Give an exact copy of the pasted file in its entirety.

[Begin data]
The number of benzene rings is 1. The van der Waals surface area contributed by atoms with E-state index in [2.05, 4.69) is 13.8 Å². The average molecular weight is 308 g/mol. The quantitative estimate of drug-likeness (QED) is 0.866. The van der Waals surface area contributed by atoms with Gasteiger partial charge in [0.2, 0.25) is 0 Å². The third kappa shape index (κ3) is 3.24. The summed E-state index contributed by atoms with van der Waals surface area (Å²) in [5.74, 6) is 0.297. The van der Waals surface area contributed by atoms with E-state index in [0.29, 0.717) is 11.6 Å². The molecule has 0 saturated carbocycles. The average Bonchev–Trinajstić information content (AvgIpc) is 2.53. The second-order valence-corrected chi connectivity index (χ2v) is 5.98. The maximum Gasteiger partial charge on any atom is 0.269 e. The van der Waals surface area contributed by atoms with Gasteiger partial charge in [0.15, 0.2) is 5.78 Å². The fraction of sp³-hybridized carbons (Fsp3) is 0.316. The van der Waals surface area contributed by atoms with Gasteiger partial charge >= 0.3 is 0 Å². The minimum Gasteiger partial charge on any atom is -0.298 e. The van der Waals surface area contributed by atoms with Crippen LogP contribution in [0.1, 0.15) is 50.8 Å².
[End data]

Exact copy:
The number of benzene rings is 1. The van der Waals surface area contributed by atoms with E-state index in [2.05, 4.69) is 13.8 Å². The average molecular weight is 308 g/mol. The quantitative estimate of drug-likeness (QED) is 0.866. The van der Waals surface area contributed by atoms with Gasteiger partial charge in [0.2, 0.25) is 0 Å². The third kappa shape index (κ3) is 3.24. The summed E-state index contributed by atoms with van der Waals surface area (Å²) in [5.74, 6) is 0.297. The van der Waals surface area contributed by atoms with E-state index in [0.29, 0.717) is 11.6 Å². The molecule has 0 saturated carbocycles. The average Bonchev–Trinajstić information content (AvgIpc) is 2.53. The second-order valence-corrected chi connectivity index (χ2v) is 5.98. The maximum Gasteiger partial charge on any atom is 0.269 e. The van der Waals surface area contributed by atoms with Gasteiger partial charge in [0.15, 0.2) is 5.78 Å². The fraction of sp³-hybridized carbons (Fsp3) is 0.316. The van der Waals surface area contributed by atoms with Gasteiger partial charge >= 0.3 is 0 Å². The minimum Gasteiger partial charge on any atom is -0.298 e. The van der Waals surface area contributed by atoms with Crippen LogP contribution in [0.1, 0.15) is 50.8 Å².